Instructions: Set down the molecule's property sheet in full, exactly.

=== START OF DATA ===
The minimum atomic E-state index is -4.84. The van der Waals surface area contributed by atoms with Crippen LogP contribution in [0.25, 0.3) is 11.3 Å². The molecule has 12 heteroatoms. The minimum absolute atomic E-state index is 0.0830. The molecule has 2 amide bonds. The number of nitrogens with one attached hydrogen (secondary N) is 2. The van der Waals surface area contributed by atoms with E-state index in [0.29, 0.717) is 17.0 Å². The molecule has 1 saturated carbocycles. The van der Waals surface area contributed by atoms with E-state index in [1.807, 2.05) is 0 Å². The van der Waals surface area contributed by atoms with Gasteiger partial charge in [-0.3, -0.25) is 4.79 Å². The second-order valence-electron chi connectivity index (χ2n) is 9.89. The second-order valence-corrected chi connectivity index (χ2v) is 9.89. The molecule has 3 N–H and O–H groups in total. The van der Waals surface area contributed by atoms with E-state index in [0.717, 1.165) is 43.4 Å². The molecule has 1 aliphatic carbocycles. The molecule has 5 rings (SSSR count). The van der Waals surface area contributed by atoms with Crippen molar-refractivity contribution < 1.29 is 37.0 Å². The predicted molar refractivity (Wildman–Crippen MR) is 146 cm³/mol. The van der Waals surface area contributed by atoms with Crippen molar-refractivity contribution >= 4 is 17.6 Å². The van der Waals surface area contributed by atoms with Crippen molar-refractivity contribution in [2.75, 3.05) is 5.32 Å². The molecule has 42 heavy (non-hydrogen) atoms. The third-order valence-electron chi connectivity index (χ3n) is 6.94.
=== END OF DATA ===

The minimum atomic E-state index is -4.84. The van der Waals surface area contributed by atoms with Crippen LogP contribution in [0.25, 0.3) is 11.3 Å². The molecule has 12 heteroatoms. The minimum absolute atomic E-state index is 0.0830. The molecule has 2 amide bonds. The number of nitrogens with one attached hydrogen (secondary N) is 2. The van der Waals surface area contributed by atoms with E-state index in [0.29, 0.717) is 17.0 Å². The molecule has 1 saturated carbocycles. The van der Waals surface area contributed by atoms with E-state index in [1.807, 2.05) is 0 Å². The van der Waals surface area contributed by atoms with Gasteiger partial charge in [-0.3, -0.25) is 4.79 Å². The second-order valence-electron chi connectivity index (χ2n) is 9.89. The second-order valence-corrected chi connectivity index (χ2v) is 9.89. The molecule has 3 N–H and O–H groups in total. The van der Waals surface area contributed by atoms with E-state index in [0.717, 1.165) is 43.4 Å². The molecule has 1 aliphatic carbocycles. The molecule has 5 rings (SSSR count). The van der Waals surface area contributed by atoms with Crippen molar-refractivity contribution < 1.29 is 37.0 Å². The predicted molar refractivity (Wildman–Crippen MR) is 146 cm³/mol. The van der Waals surface area contributed by atoms with Crippen molar-refractivity contribution >= 4 is 17.6 Å². The van der Waals surface area contributed by atoms with Crippen molar-refractivity contribution in [2.75, 3.05) is 5.32 Å². The molecule has 42 heavy (non-hydrogen) atoms. The third-order valence-electron chi connectivity index (χ3n) is 6.94.